What Bills Will You Have to Pay When You Get Your Own Home?

You will have to pay bills when getting your own home.
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Owning a home allows you to build net worth and, unlike renting, your monthly payments don't disappear into the ether. However, there's no landlord to fix things or to pay for repairs to a home you own.


You should do some calculations that include all the expenses of owning a home before you actually buy one. Creating a list of bills to pay when owning a house will help you budget and look for discounts that can add up during many years of ownership.

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Home Mortgage Expenses

Your biggest ongoing expense when you buy a home will almost certainly be your mortgage. Unless you are very fortunate and have enough money to buy a house outright you will probably be paying for it for years to come. Each mortgage payment you make will have a fairly large percentage that goes solely toward interest. You can reduce the total amount you end up paying by making prepayments if you can afford them, thereby accelerating the amortization date of your mortgage.


Home Insurance Expenses

You should have fire insurance for your home, at minimum. For most people, a house is by far the largest investment they ever make. If your house burns down and you don't have insurance, you could be financially ruined. Many people extend their home insurance plans to cover for the potential of flood damage, theft, vandalism and other unlikely but possible events.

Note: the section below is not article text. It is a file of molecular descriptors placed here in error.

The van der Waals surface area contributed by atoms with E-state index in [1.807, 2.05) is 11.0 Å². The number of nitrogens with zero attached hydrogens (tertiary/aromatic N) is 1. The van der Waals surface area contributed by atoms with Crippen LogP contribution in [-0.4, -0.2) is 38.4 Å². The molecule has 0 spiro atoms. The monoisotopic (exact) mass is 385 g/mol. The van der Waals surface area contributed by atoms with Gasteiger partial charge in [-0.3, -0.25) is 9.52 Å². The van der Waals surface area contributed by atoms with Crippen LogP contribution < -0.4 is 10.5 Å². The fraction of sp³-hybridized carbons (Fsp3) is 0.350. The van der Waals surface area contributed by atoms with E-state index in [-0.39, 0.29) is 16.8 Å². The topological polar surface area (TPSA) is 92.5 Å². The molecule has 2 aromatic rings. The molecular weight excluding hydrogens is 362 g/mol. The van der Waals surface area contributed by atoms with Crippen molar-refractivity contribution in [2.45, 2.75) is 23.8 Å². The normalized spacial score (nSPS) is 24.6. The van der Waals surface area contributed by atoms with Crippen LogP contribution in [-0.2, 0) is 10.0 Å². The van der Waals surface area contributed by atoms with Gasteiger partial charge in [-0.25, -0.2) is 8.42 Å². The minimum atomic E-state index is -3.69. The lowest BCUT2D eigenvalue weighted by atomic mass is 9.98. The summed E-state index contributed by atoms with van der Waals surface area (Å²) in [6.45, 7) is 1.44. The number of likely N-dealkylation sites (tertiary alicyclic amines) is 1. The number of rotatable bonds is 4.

Homeowner's policies vary from insurer to insurer, explains HGTV.com. Look into what insurance coverage you'll need to protect expensive electronics, collectibles, coins, jewelry and other specific assets that might not be covered under a basic homeowner's policy.

Property Tax Expenses

Expenses for home ownership include property taxes paid by homeowners are the primary funding source for municipal governments. As a homeowner your taxes help pay for schools, infrastructure maintenance and public safety. Property taxes are usually based on the municipal assessment of the value of your house, which is based on size, location and the selling prices of similar houses in your neighborhood.


Most towns bill for taxes twice a year, meaning you may be required to pay 50 percent of your annual taxes every six months. If you plan on living in this house as your primary resident, look into getting a homestead exemption, which can reduce your property taxes. You can also challenge your property tax assessment, and might be eligible for a senior discount.


Home Utilities Expense

When you own a house you have to pay for utilities, including electricity, telephone and natural gas. Home utilities can also include cable, internet, trash pickup, water and sewer charges. Some cities include trash pickup, water and sewerage in their final three in tax levies while others charge separately. In some cases, you will need to pay for trash pickup using a private service.


Unlike taxes, you can control the amount you pay for utilities to some extent by using less. Ask about levelized billing, rebates for purchasing energy efficient water heaters and low-flow toilets, and fixed natural gas rates to help with your finances.

Home Maintenance Expenses

All buildings require maintenance but the newer your house is, the less work it should require. Homeowners should always be prepared to put several thousand dollars into their properties every year, though. For example, shingles on home roofs may need replacing, furnaces burn out, and floors become worn down and need refinishing. When done properly, however, preventive home maintenance can save more expensive repair work in the future.